|Do China's Exports' Figures Really Add up?|
|by Tom McGregor||Mon, Mar 11, 2013, 09:30 PM|
BEIJING: I'll admit that I don't have a PhD. In statistics, but China's exports numbers for February appear somewhat inflated to say the least. China's exports allegedly climbed over 21 percent compared with February from a year ago, but how is that possible?
First of all, there were 29 days in February 2012 compared with 28 days in Feb. 2013. Additionally, China celebrated its Spring Festival in January 2012, but this year’s annual celebration occurred in February. That means there was at least 1 week of minimal domestic economic activity and another week or two of less than full-capacity nationwide economic activity as the labor force travelled to and from their family hometowns.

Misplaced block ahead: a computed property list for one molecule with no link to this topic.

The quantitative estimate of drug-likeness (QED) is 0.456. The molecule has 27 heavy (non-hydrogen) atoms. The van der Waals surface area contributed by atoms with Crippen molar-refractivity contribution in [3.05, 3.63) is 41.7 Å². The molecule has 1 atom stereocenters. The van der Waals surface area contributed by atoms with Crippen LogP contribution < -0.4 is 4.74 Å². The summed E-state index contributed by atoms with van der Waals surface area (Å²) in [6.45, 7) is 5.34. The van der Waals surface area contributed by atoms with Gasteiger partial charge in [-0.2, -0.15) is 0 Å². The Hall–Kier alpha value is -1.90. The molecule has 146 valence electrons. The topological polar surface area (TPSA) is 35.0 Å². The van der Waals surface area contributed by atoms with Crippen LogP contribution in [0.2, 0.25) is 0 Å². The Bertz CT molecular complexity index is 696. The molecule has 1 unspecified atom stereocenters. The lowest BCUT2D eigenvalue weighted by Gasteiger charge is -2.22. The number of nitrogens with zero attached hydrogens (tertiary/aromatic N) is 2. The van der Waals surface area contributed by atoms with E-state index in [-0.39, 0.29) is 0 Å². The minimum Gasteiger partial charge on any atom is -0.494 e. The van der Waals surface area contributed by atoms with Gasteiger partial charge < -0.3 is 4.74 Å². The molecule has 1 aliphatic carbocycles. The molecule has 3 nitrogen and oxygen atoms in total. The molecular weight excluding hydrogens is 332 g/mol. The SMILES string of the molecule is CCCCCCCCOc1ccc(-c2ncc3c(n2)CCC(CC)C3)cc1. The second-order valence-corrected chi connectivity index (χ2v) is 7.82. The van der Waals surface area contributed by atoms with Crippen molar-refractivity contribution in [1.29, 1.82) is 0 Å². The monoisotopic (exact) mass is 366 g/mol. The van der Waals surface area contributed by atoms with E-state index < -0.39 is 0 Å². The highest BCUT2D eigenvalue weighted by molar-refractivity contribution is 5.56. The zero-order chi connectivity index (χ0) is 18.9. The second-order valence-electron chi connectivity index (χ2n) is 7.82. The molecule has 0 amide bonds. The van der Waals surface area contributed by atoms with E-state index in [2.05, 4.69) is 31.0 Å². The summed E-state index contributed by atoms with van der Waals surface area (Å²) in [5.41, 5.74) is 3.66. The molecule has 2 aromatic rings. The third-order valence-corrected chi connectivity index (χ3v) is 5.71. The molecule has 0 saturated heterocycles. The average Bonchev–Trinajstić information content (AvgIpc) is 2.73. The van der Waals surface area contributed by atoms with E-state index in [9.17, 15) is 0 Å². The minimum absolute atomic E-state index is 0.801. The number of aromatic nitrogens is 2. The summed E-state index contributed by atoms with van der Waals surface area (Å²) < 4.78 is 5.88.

Meanwhile, if these figures are indeed true and that would imply exports for February 2012 were disastrous, and if so, how did China achieve over 7.3% GDP growth last year? China is an export-driven economy.
According to the Irish Times, "China's exports soared past forecasts in February to jump one fifth higher than a year ago, a sign the country’s modest economic revival is intact and suggesting global demand may also be on the mend."
Nonetheless, China's recovery remains fragile due to a weak world economy. Chinese imports had been surprisingly poor, dropping 15.2 percent from a year earlier to 13-month lows, customs data disclosed recently.
To read the entire article from the Irish Times, link here:
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